By: Hans Themistode
Do you know how long is 50 years? It’s 5 decades, half a century, or in other words just a really long time. Let’s put it this way. In the early 1900s the life expectancy for a human being was roughly 47 years. In short, 50 years can feel like a life time.
It isn’t easy to do anything for that long of a time period. Let alone being a boxing promoter???
The life of a boxing promoter is a short lived one. Putting on great shows, signing fighters and staying relevant is a difficult thing to do. For promoter Russell Peltz, he has managed to accomplish all of the above. This Friday night on October 4th, 2019, Peltz will be celebrating his 50th year in the sport of boxing with a show in his hometown of Philadelphia, Pennsylvania, in the 2300 arena.
Throughout the career of Peltz he has seen it all. From the most obscure fighters to the most world renowned in Muhammad Ali. Boxing has been apart of Peltz life since he can remember. He has produced more than a thousand shows in his long and illustrious career.
For a man that has been through it all in boxing and has reached the mountain top, Peltz has never forgotten the long road he took to get here. At the age of 72, Peltz can recollect just about everything in his boxing career. Including, when he first fell in love with the sport.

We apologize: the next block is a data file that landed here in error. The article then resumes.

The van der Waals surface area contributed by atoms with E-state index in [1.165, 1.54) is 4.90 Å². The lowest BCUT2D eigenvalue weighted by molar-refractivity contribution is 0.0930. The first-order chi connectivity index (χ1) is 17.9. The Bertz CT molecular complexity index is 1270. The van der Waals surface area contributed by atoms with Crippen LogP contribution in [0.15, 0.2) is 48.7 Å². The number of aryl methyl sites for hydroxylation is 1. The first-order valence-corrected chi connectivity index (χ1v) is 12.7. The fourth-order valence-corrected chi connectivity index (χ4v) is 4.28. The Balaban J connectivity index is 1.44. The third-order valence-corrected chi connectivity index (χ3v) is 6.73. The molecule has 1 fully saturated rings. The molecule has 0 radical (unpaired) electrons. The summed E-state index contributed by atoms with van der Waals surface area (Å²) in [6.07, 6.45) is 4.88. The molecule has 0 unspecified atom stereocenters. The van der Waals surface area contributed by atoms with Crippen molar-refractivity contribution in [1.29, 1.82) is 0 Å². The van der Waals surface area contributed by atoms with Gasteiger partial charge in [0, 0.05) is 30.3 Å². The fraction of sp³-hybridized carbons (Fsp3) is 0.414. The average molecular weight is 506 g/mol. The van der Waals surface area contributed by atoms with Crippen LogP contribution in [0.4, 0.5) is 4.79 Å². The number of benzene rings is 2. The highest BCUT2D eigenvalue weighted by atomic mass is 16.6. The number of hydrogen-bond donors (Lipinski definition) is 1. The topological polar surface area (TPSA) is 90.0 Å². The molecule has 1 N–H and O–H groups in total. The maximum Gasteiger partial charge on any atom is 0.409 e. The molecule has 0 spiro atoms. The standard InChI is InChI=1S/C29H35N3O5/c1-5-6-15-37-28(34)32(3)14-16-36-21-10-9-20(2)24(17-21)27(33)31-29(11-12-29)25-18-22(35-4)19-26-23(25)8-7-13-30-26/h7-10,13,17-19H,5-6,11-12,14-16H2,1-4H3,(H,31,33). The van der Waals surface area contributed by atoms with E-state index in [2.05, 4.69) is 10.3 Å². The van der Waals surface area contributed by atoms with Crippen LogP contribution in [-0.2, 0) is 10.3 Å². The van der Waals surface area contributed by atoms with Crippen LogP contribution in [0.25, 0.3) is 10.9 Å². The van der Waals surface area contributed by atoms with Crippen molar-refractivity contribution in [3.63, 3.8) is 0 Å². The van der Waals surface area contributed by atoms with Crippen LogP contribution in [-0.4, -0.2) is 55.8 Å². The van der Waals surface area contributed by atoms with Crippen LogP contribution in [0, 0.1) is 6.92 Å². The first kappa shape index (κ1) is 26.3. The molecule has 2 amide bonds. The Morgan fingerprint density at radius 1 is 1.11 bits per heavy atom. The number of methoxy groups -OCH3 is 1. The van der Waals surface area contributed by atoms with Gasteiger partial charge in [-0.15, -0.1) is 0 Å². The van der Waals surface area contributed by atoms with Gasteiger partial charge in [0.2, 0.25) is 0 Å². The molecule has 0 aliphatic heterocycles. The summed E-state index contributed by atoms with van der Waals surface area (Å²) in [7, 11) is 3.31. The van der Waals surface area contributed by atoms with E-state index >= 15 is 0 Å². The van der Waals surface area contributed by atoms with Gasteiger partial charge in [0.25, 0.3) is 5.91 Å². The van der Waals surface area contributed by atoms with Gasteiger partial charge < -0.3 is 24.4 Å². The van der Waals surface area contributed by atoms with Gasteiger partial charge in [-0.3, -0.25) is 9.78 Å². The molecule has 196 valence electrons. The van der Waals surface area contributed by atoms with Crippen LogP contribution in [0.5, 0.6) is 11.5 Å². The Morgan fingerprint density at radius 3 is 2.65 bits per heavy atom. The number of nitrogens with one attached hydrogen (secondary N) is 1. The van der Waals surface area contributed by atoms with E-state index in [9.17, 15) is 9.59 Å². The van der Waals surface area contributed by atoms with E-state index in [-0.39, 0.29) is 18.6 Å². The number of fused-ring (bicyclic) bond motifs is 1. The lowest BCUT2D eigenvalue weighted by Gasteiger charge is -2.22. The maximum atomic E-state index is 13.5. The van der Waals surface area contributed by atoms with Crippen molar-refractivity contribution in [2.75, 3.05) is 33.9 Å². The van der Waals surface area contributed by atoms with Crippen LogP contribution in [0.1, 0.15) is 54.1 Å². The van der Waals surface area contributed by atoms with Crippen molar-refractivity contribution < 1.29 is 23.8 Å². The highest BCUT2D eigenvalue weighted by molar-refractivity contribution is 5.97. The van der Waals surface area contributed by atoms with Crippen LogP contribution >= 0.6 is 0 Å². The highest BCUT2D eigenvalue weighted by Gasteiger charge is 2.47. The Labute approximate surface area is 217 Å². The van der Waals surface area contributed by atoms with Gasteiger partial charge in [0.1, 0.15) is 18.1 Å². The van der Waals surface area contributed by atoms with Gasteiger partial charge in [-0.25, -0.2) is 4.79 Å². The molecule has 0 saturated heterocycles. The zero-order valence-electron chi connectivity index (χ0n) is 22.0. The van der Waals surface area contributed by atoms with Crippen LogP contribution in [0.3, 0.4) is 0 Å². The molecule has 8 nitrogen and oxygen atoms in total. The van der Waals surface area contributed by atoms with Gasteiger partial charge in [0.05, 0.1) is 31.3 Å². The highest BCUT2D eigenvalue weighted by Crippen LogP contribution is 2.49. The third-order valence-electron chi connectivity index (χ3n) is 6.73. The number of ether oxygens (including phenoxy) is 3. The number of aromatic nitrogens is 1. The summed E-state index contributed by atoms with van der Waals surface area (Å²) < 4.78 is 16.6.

“1959,” said Peltz regarding his love affair with boxing. That is when I first fell in love with boxing. I was 12 years old. It was like love at first sight. Growing up I wanted to be a sports writer so I took journalism in college and began my path to making my dreams come true.”
If anyone has ever chased their dreams, no matter if it is in professional sports or something completely different, then you would understand just how much of a grind it is in order to make those dreams come true. Peltz was no different.
“I remember working at a newspaper named the Bulletin and I did the midnight shift. I would work there from midnight until 8 in the morning and straight from there I would head to school from 9 until 1 in the afternoon. It may seem like a lot of work for some people but I was enjoying what I was doing and I was making pretty good money as well.”
No matter how much we believe we can something, we all have the tendency to change our minds don’t we? What was supposed to be just a career in journalism took a bit of an unexpected turn in the life of Peltz.
“There was a time where I wanted to be the boxing writer for the paper. That was my goal in life but the boxing writer at the time had gotten an extension at a time where I thought he was going to retire and I remember thinking to myself, do I want to sit around and wait until this guy dies? I would just watch the clock while I was working and I thought did I really want to just watch the clock for my entire life? I didn’t. I quit shortly after.”